“The weak can never forgive. Forgiveness is the attribute of the strong.” ~ Mahatma Gandhi

Life sometimes just punches us. We have all experienced pain because of a thoughtless remark, or a lie that someone told about us. Those who have experienced an unhappy marriage, the devastation of infidelity, or suffered physical or emotional abuse know what it feels like to be angry and even feel hatred toward another person.

If someone hurt us, why should we let them off the hook, especially if they show no signs of remorse? It’s tempting to hold on to those negative feelings and build a safety wall, shutting out the outside world and protecting ourselves.

When it appears that the world we live in is filled with pain and we feel overwhelmed by a desire for revenge, it can be easy to forget that the same world is also filled with love, and there is joy and hope that surrounds us as well.

Finding forgiveness for someone who hurt us can be harder than it sounds. It’s a process that takes time and effort. Knowing the benefits of doing it will help you begin. And remember: forgiveness is not the same thing as trust. Forgiveness is coming to a place you can lay something down. Trust is making yourself vulnerable to someone. Too often, these are incorrectly equated, resulting in confusion and guilt feelings.

1. Forgiveness Empowers You

Forgiving someone who hurt you is never easy. However, knowing you cannot change the past, but you can change the future makes it possible to forgive. When you are consumed by the toxic emotions of anger and bitterness, you are still connected to the past and the person who harmed you. By refusing to forgive, you’re not hurting the other person, you’re hurting yourself and giving away your power.

Sometimes you must be okay with the sorry that never came. Finding forgiveness does not make that person’s behavior okay. Forgiveness is not about condoning or excusing, and it’s not about never remembering again, and it’s not about reconciliation. It’s about the healing power that comes from within when you finally let go of the baggage that’s holding you down.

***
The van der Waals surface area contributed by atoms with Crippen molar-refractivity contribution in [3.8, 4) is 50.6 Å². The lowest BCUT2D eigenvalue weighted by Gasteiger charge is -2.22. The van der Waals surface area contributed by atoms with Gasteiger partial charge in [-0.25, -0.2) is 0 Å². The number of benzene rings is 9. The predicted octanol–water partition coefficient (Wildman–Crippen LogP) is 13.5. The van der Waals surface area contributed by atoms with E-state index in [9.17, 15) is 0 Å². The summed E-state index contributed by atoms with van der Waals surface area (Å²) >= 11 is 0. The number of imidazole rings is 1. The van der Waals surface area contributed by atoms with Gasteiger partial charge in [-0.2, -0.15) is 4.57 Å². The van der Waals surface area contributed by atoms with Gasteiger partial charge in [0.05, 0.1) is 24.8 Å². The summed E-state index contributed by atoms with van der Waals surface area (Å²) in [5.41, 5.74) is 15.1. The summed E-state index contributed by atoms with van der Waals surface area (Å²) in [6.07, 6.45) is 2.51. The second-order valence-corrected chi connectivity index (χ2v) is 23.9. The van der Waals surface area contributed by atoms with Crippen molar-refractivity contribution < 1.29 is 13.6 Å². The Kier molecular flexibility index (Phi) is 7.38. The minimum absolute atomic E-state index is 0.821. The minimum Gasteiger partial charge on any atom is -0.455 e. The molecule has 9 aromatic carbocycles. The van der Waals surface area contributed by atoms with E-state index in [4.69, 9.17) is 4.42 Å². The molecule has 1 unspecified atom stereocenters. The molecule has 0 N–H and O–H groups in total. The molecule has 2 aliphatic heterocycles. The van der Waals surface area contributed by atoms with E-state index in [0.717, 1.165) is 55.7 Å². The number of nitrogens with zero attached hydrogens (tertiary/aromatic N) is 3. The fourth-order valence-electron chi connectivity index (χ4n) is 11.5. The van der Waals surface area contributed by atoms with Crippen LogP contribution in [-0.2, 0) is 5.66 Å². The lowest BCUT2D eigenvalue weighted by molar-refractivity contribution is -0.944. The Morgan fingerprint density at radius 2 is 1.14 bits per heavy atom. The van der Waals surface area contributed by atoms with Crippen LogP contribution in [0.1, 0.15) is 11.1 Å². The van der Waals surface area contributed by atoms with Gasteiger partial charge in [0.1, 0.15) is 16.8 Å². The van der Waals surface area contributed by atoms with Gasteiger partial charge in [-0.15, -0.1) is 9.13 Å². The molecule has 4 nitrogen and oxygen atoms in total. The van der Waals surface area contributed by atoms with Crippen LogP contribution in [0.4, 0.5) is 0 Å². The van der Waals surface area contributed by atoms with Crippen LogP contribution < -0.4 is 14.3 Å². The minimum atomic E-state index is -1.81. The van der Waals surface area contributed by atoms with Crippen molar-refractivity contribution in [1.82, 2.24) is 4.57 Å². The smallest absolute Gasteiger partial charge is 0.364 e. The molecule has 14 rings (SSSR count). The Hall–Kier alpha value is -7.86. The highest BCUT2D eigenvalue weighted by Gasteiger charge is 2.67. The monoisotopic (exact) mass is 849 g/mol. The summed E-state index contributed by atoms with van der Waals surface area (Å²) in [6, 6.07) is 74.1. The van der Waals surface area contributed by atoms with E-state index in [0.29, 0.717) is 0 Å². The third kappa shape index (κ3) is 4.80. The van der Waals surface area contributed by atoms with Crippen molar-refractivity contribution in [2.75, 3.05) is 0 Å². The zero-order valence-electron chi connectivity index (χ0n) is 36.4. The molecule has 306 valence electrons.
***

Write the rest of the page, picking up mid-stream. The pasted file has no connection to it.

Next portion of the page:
When you choose to forgive, you are breaking the emotional connection and the poisonous hold it has on you. Forgiveness is a conscious decision that puts you in control and is saying, “you no longer have the power to hurt me.”

2. Forgiveness is Freedom

Once you recognize that your painful experience is now in the past and exists only as a memory, the pain becomes nothing more than thoughts you carry around with you. Rather than dwelling on resentment and hatred, you are now free to move forward with your life.

Choosing to not let others (and their weaknesses) have power over you opens the door to a new world of possibilities. Knowing that you can now forgive and let go gives you the freedom to unlock your potential.

3. Forgiveness is a Gift to Yourself

By regaining power and control, along with the freedom to move on and enjoy satisfying relationships with others, you can now realize the gift of finding inner peace and comfort. You will now know that you are capable of handling future difficulties with grace and wisdom.

And remember: when triggers occur and feelings arise about the wrong you experienced, remind yourself that you already forgave and let go. Remind yourself that “I will not live ruminating in resentment.”

NEXT WEEK: Part 2 – “The 5 Steps to Forgiving Someone Who Hurt You”

Wishing you the best always,

Dr. Dale Simpson (The Every Day Psychologist)

Dale Simpson, PhD, is the father of five children. As a practicing psychologist for more than 37 years, he has counseled children, teens, adults and couples and currently practices in Venice, Florida. Dr. Simpson was a cofounder and publisher of an educational magazine, wrote the Inside the Family column for the magazine, served as a featured speaker at numerous parenting and homeschool conferences, and is the publisher of Learning for Life Press.

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